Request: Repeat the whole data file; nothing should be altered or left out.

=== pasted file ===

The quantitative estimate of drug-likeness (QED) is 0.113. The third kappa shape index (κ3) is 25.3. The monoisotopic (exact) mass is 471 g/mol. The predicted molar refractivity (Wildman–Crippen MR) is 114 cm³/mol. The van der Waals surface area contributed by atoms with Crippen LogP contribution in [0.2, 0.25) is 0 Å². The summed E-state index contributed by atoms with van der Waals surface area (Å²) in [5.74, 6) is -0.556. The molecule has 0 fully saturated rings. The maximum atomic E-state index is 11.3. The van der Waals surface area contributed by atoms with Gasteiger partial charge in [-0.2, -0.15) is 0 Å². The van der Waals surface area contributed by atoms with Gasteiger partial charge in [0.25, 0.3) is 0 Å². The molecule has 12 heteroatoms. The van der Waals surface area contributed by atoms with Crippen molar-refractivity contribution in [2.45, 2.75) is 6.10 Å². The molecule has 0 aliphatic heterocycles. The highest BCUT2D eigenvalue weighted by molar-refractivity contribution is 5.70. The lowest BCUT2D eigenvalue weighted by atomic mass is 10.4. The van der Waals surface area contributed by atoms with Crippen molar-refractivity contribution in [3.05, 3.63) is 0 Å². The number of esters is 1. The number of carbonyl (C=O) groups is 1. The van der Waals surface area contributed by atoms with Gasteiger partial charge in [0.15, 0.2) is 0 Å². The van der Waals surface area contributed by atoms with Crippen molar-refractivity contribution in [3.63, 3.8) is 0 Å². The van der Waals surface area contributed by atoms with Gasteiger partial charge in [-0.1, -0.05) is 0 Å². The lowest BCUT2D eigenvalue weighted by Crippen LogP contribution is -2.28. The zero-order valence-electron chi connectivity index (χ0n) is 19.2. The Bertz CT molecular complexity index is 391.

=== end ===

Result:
The quantitative estimate of drug-likeness (QED) is 0.113. The third kappa shape index (κ3) is 25.3. The monoisotopic (exact) mass is 471 g/mol. The predicted molar refractivity (Wildman–Crippen MR) is 114 cm³/mol. The van der Waals surface area contributed by atoms with Crippen LogP contribution in [0.2, 0.25) is 0 Å². The summed E-state index contributed by atoms with van der Waals surface area (Å²) in [5.74, 6) is -0.556. The molecule has 0 fully saturated rings. The maximum atomic E-state index is 11.3. The van der Waals surface area contributed by atoms with Gasteiger partial charge in [-0.2, -0.15) is 0 Å². The van der Waals surface area contributed by atoms with Gasteiger partial charge in [0.25, 0.3) is 0 Å². The molecule has 12 heteroatoms. The van der Waals surface area contributed by atoms with Crippen molar-refractivity contribution in [2.45, 2.75) is 6.10 Å². The molecule has 0 aliphatic heterocycles. The highest BCUT2D eigenvalue weighted by molar-refractivity contribution is 5.70. The lowest BCUT2D eigenvalue weighted by atomic mass is 10.4. The van der Waals surface area contributed by atoms with Crippen molar-refractivity contribution in [3.05, 3.63) is 0 Å². The number of esters is 1. The number of carbonyl (C=O) groups is 1. The van der Waals surface area contributed by atoms with Gasteiger partial charge in [0.15, 0.2) is 0 Å². The van der Waals surface area contributed by atoms with Crippen molar-refractivity contribution in [3.63, 3.8) is 0 Å². The van der Waals surface area contributed by atoms with Gasteiger partial charge in [-0.1, -0.05) is 0 Å². The lowest BCUT2D eigenvalue weighted by Crippen LogP contribution is -2.28. The zero-order valence-electron chi connectivity index (χ0n) is 19.2. The Bertz CT molecular complexity index is 391.